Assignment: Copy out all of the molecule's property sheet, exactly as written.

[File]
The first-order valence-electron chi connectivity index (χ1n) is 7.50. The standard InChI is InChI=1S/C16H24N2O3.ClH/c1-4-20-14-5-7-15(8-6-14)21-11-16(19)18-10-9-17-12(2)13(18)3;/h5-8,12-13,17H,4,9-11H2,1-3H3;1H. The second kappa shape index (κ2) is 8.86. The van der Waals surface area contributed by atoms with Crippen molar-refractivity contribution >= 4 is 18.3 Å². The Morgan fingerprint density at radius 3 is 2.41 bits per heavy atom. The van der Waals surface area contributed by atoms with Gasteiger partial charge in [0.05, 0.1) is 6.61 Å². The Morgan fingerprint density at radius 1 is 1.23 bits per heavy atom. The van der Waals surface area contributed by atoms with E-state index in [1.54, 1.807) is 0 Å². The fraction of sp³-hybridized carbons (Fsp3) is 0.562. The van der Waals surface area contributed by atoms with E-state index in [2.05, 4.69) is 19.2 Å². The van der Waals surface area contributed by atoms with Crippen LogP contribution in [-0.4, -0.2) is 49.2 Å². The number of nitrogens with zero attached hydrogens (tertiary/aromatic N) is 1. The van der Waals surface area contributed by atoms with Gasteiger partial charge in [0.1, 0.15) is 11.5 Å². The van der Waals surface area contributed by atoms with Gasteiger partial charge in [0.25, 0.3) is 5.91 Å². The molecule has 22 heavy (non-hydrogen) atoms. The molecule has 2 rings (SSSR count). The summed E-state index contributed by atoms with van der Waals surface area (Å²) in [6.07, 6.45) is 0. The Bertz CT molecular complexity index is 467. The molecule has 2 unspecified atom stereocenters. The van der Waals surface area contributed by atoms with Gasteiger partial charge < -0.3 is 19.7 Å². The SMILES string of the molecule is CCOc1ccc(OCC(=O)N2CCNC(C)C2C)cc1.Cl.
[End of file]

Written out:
The first-order valence-electron chi connectivity index (χ1n) is 7.50. The standard InChI is InChI=1S/C16H24N2O3.ClH/c1-4-20-14-5-7-15(8-6-14)21-11-16(19)18-10-9-17-12(2)13(18)3;/h5-8,12-13,17H,4,9-11H2,1-3H3;1H. The second kappa shape index (κ2) is 8.86. The van der Waals surface area contributed by atoms with Crippen molar-refractivity contribution >= 4 is 18.3 Å². The Morgan fingerprint density at radius 3 is 2.41 bits per heavy atom. The van der Waals surface area contributed by atoms with Gasteiger partial charge in [0.05, 0.1) is 6.61 Å². The Morgan fingerprint density at radius 1 is 1.23 bits per heavy atom. The van der Waals surface area contributed by atoms with E-state index in [1.54, 1.807) is 0 Å². The fraction of sp³-hybridized carbons (Fsp3) is 0.562. The van der Waals surface area contributed by atoms with E-state index in [2.05, 4.69) is 19.2 Å². The van der Waals surface area contributed by atoms with Crippen LogP contribution in [-0.4, -0.2) is 49.2 Å². The number of nitrogens with zero attached hydrogens (tertiary/aromatic N) is 1. The van der Waals surface area contributed by atoms with Gasteiger partial charge in [0.1, 0.15) is 11.5 Å². The van der Waals surface area contributed by atoms with Gasteiger partial charge in [0.25, 0.3) is 5.91 Å². The molecule has 22 heavy (non-hydrogen) atoms. The molecule has 2 rings (SSSR count). The summed E-state index contributed by atoms with van der Waals surface area (Å²) in [6.07, 6.45) is 0. The Bertz CT molecular complexity index is 467. The molecule has 2 unspecified atom stereocenters. The van der Waals surface area contributed by atoms with Gasteiger partial charge < -0.3 is 19.7 Å². The SMILES string of the molecule is CCOc1ccc(OCC(=O)N2CCNC(C)C2C)cc1.Cl.